Global Decadal Hydroclimate Predictability, Variability and Change: A Data-Enriched Modeling Study (GloDecH)
Lamont-Doherty Earth Observatory of Columbia University 61 Route 9W Palisades, NY 10964

Causes of the late 20th Century drying of the Mediterranean region

Over the last few decades of the 20th Century the Mediterranean region, from the Atlantic Ocean to the Middle East and from North Africa into southern Europe, suffered a long term decline in rainfall. Since this region is robustly projected by climate models to dry as a consequence of rising greenhouse gases (GHGs) the question immediately arises as to whether the observed drying was anthropogenic in origin.

The observed trend in November to March precipitation for the Mediterranean region.

Mediterranean precipitation falls mostly in the winter season. The variability of winter precipitation is extremely tightly tied to the variability of the North Atlantic Oscillation (NAO) with dry conditions appearing when the NAO is positive (and the Azores High strong and the Atlantic storm track heading towards northwest Europe). The drying in the late 20th Century occurred in tandem with the trend towards a more positive NAO. A trend towards a positive NAO is also projected by climate models as a consequence of rising GHGs which has increased speculation that the observed drying was anthropogenic. Although doubt should be aroused by the fact that after the mid-1990s the NAO has trended towards negative values and the Mediterranean region has got wetter again.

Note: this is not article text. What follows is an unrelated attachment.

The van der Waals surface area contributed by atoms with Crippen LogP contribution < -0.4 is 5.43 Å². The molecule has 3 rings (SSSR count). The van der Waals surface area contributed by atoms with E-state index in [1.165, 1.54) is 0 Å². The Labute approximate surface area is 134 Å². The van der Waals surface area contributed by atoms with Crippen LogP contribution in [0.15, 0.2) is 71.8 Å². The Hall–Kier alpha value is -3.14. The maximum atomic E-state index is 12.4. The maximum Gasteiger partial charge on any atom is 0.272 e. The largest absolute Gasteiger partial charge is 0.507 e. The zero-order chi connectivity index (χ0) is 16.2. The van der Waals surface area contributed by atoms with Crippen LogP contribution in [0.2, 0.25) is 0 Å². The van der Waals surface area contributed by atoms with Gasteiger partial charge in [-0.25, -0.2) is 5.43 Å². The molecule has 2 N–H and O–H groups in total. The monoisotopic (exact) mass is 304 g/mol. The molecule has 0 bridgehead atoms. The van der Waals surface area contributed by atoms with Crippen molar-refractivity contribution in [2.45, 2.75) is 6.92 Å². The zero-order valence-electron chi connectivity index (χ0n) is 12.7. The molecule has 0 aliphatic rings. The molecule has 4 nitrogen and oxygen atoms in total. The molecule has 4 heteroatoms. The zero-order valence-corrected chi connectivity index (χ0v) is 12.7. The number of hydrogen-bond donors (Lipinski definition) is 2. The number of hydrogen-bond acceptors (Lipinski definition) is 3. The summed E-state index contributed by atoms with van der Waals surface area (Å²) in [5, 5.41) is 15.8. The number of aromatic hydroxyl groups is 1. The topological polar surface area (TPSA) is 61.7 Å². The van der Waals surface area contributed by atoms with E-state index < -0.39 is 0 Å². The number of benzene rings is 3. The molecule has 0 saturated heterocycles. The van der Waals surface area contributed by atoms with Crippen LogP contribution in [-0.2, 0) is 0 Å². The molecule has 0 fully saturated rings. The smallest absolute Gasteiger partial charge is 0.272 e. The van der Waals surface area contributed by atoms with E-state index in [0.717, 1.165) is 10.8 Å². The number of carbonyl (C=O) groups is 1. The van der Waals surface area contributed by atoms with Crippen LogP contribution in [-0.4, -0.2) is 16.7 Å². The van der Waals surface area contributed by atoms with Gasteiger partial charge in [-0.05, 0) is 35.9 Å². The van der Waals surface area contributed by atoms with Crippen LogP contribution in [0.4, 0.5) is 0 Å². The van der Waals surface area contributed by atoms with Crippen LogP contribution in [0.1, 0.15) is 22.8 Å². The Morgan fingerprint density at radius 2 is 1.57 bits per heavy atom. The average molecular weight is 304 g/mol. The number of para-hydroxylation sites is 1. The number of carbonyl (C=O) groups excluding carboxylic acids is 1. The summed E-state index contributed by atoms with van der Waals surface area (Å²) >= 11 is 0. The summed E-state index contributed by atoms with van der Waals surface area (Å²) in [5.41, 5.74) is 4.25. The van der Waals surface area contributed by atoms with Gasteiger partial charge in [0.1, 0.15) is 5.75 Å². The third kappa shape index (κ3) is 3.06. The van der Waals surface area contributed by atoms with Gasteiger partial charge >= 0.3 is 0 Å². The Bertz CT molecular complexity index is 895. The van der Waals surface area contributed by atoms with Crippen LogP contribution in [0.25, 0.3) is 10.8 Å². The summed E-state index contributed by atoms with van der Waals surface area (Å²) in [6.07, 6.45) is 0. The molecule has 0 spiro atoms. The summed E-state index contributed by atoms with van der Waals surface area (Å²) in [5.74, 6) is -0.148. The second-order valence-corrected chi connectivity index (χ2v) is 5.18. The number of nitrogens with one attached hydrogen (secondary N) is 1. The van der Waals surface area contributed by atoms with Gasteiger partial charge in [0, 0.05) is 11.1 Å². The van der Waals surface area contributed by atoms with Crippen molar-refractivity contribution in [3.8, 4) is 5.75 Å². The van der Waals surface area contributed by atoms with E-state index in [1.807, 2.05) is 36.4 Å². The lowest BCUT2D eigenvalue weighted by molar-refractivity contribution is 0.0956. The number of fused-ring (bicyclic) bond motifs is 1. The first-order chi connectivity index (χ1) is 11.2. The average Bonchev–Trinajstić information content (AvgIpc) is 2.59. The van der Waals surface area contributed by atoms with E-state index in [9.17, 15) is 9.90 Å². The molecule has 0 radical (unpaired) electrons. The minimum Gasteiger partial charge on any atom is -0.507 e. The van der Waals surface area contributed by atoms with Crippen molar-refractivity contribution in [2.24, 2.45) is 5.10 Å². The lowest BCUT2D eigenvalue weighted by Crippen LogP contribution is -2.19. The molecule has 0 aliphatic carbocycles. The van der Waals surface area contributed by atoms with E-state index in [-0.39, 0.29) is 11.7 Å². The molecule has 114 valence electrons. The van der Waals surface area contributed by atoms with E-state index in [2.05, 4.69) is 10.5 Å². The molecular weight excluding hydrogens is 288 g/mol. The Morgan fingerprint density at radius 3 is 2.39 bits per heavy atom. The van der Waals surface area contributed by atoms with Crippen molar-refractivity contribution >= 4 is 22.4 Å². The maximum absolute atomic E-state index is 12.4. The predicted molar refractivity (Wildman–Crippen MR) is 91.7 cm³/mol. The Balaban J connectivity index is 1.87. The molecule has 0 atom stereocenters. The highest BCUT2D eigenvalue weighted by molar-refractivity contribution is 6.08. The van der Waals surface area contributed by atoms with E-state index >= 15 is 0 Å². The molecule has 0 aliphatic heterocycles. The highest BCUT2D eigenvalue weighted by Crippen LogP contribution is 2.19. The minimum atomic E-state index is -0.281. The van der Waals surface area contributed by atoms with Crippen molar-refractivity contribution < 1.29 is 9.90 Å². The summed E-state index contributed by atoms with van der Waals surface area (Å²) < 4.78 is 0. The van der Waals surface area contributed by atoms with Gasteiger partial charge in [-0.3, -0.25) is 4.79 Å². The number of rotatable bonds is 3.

In this work (Kelley et al., 2011 in Climate Dynamics) we have shown that the observed NAO trend was 1) rare, but inside the range of multidecadal trends created by models participating in IPCC AR4 as a result of natural climate variability and 2) was much stronger than the same models predict should have occurred over the late 20th Century as a consequence of rising GHGs. The same conclusions apply for the precipitation trends. A signal-to-noise maximizing methodology is then applied to attempt to separate the observed trends in precipitation into natural and anthropogenic components. It is concluded that most of the observed precipitation trend is natural but that a small detectable part was caused by rising GHGs. This method is then applied to create a projection of 21st Century precipitation based on a mixed observational and modeling approach. The drying projected in this manner exceeds that projected by the climate models widening the spread of possible future hydroclimates in the region but retaining the prediction of strong drying.

The paper is here and Colin Kelley's presentation to the GloDecH research group is here.